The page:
but clinical manifestations are usually not present at birth and than three cerebral AVMs in a single patient are rarely reported
develop with increasing age: epistaxis, the earliest sign of disease (Putman et al., 1996). Recent studies highlight the age dependence
in most individuals, often occurs during childhood, pulmonary of the different forms of phenotypical HHT appearances in the
arteriovenous malformations (PAVMs) becoming apparent from CNS. AVFs are most frequently discovered on angiography in chil-
puberty, with mucocutaneous and gastrointestinal telangiectasia dren younger than 5 years, whereas small AVMs predominantly
developing with age. It is considered that more than two thirds of reveal in adolescents and micro-AVMs in young adults (Krings
patients will have developed some sign of HHT by the age of 16 et al., 2005). Accordingly, it was suggested that maturity of the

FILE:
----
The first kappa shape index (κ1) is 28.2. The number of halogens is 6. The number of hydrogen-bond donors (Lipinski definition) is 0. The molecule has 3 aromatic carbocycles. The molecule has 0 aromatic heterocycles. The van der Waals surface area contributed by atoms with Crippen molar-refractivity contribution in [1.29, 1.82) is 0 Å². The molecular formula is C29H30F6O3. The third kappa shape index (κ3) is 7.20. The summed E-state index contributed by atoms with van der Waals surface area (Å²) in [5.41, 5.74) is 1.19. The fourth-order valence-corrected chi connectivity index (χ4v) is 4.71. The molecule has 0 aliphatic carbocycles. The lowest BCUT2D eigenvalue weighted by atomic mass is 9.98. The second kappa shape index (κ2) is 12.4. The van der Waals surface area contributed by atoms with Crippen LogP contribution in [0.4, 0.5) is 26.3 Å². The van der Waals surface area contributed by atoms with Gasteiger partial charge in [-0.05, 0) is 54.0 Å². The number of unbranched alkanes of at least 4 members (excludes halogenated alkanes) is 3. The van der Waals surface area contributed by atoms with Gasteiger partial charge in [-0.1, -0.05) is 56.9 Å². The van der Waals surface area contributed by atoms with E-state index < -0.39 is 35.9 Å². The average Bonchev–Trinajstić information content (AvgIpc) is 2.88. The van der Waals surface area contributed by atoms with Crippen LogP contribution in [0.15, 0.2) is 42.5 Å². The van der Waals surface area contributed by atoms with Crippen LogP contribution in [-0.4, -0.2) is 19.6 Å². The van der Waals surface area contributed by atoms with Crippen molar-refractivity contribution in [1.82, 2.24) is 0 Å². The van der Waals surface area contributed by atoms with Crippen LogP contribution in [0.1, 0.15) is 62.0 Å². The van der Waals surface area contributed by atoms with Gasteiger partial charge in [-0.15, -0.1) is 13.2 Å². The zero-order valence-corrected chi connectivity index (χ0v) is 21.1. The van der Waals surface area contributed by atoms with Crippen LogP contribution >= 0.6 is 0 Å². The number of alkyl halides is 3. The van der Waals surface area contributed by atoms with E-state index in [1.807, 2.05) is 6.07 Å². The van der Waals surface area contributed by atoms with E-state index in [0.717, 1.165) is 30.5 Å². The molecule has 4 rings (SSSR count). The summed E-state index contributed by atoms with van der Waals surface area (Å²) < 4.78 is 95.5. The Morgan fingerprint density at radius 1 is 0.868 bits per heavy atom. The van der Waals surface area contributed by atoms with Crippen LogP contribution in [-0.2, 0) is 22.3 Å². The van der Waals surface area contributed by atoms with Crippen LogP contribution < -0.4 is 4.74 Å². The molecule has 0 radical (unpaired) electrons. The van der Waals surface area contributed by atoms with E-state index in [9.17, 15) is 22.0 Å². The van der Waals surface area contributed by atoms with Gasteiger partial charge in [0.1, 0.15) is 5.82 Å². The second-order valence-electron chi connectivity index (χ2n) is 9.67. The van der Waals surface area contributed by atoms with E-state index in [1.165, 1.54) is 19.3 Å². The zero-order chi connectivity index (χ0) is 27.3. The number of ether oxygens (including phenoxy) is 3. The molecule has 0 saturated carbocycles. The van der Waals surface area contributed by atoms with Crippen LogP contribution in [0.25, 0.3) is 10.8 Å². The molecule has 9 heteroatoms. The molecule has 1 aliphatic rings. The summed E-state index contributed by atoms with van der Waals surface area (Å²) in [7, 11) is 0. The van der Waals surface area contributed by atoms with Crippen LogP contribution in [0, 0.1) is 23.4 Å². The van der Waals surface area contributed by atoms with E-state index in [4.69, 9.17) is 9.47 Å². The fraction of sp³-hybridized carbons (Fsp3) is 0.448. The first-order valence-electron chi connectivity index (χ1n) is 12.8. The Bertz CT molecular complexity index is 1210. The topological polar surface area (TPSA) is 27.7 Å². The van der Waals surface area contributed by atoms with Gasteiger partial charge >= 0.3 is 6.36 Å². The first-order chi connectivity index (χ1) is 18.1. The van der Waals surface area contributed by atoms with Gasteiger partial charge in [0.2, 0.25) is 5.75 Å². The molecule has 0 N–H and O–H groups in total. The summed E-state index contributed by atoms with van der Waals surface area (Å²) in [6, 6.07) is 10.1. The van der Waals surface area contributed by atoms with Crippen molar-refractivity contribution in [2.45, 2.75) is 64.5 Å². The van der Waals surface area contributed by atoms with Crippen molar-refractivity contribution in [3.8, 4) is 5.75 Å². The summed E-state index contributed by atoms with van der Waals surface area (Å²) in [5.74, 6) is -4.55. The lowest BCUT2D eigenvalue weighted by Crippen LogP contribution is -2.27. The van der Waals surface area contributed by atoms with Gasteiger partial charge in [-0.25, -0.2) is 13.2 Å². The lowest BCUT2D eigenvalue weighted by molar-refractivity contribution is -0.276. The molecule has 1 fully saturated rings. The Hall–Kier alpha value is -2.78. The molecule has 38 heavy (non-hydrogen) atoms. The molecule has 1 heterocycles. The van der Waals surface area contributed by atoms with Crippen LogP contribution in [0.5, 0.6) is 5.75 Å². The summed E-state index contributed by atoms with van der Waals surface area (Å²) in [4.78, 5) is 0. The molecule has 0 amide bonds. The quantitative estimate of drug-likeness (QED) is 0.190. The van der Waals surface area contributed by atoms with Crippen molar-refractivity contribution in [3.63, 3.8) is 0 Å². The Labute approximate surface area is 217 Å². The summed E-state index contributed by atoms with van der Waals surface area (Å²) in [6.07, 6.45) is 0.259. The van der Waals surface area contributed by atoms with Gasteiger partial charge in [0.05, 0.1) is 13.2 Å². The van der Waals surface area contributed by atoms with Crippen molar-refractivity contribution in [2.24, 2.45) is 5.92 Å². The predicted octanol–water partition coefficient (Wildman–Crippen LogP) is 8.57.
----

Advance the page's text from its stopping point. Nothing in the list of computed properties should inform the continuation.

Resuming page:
years, rising to more than 90% by the age of 40 years (Porteous et al., vessel is a determining factor of the disease manifestations, in
1992). Neurological symptoms occur in 10–20% of HHT patients addition to the presence of genetic mutations. Venules seem to be
(Adams et al., 1977; Begbie et al., 2003; Peery, 1987) and include the initial target of the pathological process in all cases.
infectious and vascular involvement of the central nervous system
(CNS).
Pathogenesis
Important advances were made during the last decade in under-
Pathology
standing the molecular basis of HHT, which appears as a geneti-
Telangiectasia, the most prominent lesion of HHT, is defined cally heterogeneous group of disorders.
by focal dilatations of postcapillary venules and some degree of Since 1994 (McAllister et al., 1994), HHT was found to be related